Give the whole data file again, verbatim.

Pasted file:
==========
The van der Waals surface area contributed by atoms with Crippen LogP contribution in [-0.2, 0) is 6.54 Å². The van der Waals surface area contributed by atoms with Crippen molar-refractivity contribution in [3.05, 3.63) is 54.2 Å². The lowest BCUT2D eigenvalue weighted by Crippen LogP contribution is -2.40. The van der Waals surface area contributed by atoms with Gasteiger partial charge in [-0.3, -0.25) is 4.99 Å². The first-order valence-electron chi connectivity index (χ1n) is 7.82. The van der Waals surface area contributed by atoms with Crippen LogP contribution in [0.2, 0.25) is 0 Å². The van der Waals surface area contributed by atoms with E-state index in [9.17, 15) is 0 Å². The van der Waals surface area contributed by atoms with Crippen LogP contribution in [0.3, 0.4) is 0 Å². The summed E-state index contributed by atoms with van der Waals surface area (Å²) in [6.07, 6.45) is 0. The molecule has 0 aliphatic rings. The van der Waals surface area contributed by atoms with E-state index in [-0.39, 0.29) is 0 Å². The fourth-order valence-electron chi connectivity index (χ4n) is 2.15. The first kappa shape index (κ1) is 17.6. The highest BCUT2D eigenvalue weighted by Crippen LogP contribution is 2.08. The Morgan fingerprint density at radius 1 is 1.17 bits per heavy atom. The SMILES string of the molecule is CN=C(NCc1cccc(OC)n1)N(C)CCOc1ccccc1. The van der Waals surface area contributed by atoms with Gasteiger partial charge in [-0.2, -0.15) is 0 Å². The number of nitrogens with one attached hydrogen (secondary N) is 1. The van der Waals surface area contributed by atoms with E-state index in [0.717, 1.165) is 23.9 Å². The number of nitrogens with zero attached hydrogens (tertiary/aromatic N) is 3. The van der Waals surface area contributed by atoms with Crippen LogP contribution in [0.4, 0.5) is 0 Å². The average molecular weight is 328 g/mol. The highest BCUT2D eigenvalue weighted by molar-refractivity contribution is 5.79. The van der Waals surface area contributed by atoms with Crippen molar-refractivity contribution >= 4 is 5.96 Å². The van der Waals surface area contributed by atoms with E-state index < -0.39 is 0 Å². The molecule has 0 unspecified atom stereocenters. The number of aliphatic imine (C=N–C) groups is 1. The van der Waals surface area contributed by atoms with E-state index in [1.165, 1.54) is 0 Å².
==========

The van der Waals surface area contributed by atoms with Crippen LogP contribution in [-0.2, 0) is 6.54 Å². The van der Waals surface area contributed by atoms with Crippen molar-refractivity contribution in [3.05, 3.63) is 54.2 Å². The lowest BCUT2D eigenvalue weighted by Crippen LogP contribution is -2.40. The van der Waals surface area contributed by atoms with Gasteiger partial charge in [-0.3, -0.25) is 4.99 Å². The first-order valence-electron chi connectivity index (χ1n) is 7.82. The van der Waals surface area contributed by atoms with Crippen LogP contribution in [0.2, 0.25) is 0 Å². The van der Waals surface area contributed by atoms with E-state index in [9.17, 15) is 0 Å². The van der Waals surface area contributed by atoms with Crippen LogP contribution in [0.3, 0.4) is 0 Å². The summed E-state index contributed by atoms with van der Waals surface area (Å²) in [6.07, 6.45) is 0. The molecule has 0 aliphatic rings. The van der Waals surface area contributed by atoms with E-state index in [-0.39, 0.29) is 0 Å². The fourth-order valence-electron chi connectivity index (χ4n) is 2.15. The first kappa shape index (κ1) is 17.6. The highest BCUT2D eigenvalue weighted by Crippen LogP contribution is 2.08. The Morgan fingerprint density at radius 1 is 1.17 bits per heavy atom. The SMILES string of the molecule is CN=C(NCc1cccc(OC)n1)N(C)CCOc1ccccc1. The van der Waals surface area contributed by atoms with Gasteiger partial charge in [-0.2, -0.15) is 0 Å². The number of nitrogens with one attached hydrogen (secondary N) is 1. The van der Waals surface area contributed by atoms with E-state index in [0.717, 1.165) is 23.9 Å². The number of nitrogens with zero attached hydrogens (tertiary/aromatic N) is 3. The van der Waals surface area contributed by atoms with Crippen LogP contribution in [0.4, 0.5) is 0 Å². The average molecular weight is 328 g/mol. The highest BCUT2D eigenvalue weighted by molar-refractivity contribution is 5.79. The van der Waals surface area contributed by atoms with Crippen molar-refractivity contribution >= 4 is 5.96 Å². The van der Waals surface area contributed by atoms with E-state index < -0.39 is 0 Å². The molecule has 0 unspecified atom stereocenters. The number of aliphatic imine (C=N–C) groups is 1. The van der Waals surface area contributed by atoms with E-state index in [1.165, 1.54) is 0 Å².